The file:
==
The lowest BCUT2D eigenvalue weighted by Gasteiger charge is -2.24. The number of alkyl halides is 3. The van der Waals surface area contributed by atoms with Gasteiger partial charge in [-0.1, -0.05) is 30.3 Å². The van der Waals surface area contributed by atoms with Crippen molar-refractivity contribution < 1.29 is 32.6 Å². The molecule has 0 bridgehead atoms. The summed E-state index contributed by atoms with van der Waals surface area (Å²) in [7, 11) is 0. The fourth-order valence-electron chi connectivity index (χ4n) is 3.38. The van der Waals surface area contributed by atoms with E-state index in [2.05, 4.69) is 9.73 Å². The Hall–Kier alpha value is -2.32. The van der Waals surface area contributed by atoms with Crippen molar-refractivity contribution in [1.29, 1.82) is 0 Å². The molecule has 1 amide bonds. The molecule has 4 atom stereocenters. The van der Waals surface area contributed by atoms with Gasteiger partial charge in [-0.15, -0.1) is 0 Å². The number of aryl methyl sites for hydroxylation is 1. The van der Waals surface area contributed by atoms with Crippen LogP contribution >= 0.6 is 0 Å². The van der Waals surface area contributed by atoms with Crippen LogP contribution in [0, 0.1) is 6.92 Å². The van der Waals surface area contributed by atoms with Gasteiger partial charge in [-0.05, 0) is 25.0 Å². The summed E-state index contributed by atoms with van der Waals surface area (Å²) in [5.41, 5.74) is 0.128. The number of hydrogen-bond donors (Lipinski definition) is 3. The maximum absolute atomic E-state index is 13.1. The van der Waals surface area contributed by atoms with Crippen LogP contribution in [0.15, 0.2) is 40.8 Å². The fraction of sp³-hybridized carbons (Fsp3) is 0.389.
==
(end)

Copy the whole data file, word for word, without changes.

The lowest BCUT2D eigenvalue weighted by Gasteiger charge is -2.24. The number of alkyl halides is 3. The van der Waals surface area contributed by atoms with Gasteiger partial charge in [-0.1, -0.05) is 30.3 Å². The van der Waals surface area contributed by atoms with Crippen molar-refractivity contribution < 1.29 is 32.6 Å². The molecule has 0 bridgehead atoms. The summed E-state index contributed by atoms with van der Waals surface area (Å²) in [7, 11) is 0. The fourth-order valence-electron chi connectivity index (χ4n) is 3.38. The van der Waals surface area contributed by atoms with E-state index in [2.05, 4.69) is 9.73 Å². The Hall–Kier alpha value is -2.32. The van der Waals surface area contributed by atoms with Crippen molar-refractivity contribution in [1.29, 1.82) is 0 Å². The molecule has 1 amide bonds. The molecule has 4 atom stereocenters. The van der Waals surface area contributed by atoms with Gasteiger partial charge in [-0.15, -0.1) is 0 Å². The number of aryl methyl sites for hydroxylation is 1. The van der Waals surface area contributed by atoms with Crippen LogP contribution >= 0.6 is 0 Å². The van der Waals surface area contributed by atoms with Crippen LogP contribution in [0, 0.1) is 6.92 Å². The van der Waals surface area contributed by atoms with Gasteiger partial charge in [-0.05, 0) is 25.0 Å². The summed E-state index contributed by atoms with van der Waals surface area (Å²) in [5.41, 5.74) is 0.128. The number of hydrogen-bond donors (Lipinski definition) is 3. The maximum absolute atomic E-state index is 13.1. The van der Waals surface area contributed by atoms with Crippen LogP contribution in [0.15, 0.2) is 40.8 Å². The fraction of sp³-hybridized carbons (Fsp3) is 0.389.